These bloody chickens are going to be the death of me.... but Homeseer makes it more tolerable. It looks like one of my other plugins has status polling built in that I hadn't noticed before. It's probably on a 3 second timer or something, but that is just fine for my needs, a little delay won't slow me up one bit. I'll work that side and see how this weekend goes....


                  I have updated to HS3 mcsShelly plugin to add the polling input for the RGBW2. It is at HSPI_MCSSHELLY.exe goes in the HS folder. mcsMQTT_2020.dll goes in the \bin\mcsShelly folder.

                  After making the update, for the new input device to be created you will need to mark the existing RGBW2 devices as obsolete. This is done from the MQTT page, Association tab, "O" column. After checking each then the column title will contain a button to remove them. It only needs to be done for the topics that have associated HS devices. It can be more easily done done from the General tab of MQTT page, Inbound Management section, Obsolete Topics row by entering shellies/shellyrgbw2-123456 where "123456" is changed to the specific id of the device. After this then power cycle the RGBW2 so it report again.


                    I uploaded the HS4 version of the plugin and updated both to create the new endpoint for the Input status if it does not exists. It means you do not need to go through the dance described in post #9 to mark existing devices as obsolete. With all that is needed is a power cycle on the RGBW2 so it will generate an announce message.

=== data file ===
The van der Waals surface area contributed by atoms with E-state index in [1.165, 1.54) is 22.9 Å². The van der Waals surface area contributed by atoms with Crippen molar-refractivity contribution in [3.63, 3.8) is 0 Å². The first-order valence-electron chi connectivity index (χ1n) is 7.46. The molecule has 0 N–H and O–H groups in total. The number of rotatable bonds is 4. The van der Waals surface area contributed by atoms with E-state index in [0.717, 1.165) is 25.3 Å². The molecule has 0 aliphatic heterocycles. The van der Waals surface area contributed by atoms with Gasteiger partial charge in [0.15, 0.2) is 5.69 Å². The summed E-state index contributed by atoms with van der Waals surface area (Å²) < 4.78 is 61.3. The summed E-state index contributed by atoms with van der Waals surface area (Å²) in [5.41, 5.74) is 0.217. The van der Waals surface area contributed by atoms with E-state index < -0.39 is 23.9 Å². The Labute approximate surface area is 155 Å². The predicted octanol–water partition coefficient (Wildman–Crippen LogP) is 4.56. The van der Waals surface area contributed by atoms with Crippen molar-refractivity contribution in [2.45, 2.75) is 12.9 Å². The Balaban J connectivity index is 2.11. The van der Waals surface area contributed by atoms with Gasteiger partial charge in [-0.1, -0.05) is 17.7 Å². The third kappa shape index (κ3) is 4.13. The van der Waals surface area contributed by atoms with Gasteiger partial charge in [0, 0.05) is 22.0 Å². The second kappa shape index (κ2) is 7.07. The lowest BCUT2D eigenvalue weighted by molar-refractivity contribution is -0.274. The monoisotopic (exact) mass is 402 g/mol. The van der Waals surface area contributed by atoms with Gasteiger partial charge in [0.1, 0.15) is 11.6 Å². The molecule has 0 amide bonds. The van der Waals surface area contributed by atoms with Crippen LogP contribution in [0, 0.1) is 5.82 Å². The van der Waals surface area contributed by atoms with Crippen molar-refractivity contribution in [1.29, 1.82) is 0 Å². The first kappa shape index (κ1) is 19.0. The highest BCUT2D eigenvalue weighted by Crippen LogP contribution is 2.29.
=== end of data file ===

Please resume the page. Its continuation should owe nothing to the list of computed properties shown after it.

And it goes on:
I have another post I made in the support thread as the Plugin does not show up as installed when I use HS3 Plugin Manager. So that is one issue.

                      I do have my ShellyRGBW2 showing up now in HS3. Question...How does a person VOICE Command it? I can't seem to find a way to say "Hey Google, Turn on Test LED" (I have set the voice command line for ON/OFF to be Test LED and I also checked the Voice Command box.

                      Just wondering if this is at all even possible. Thank you kindly.


                        Smart speaker skill is provided by HS. It enables the skill for the devices that have the auto voice property set. For mcsMQTT/mcsShelly devices this checkbox is on the MQTT page, Edit tab of the device. Clicking on the Association tab ref button on the device,s row will get you there or entering the ref number of the device on the edit tab will get you there.


                          Michael, have you considered adding a long fade feature? So, fading up or down over 5 minutes or something?


                            I believe it already exist as the Rate device. You specify the transition time in the device and when brightness changes it will change slowly over the rate specified.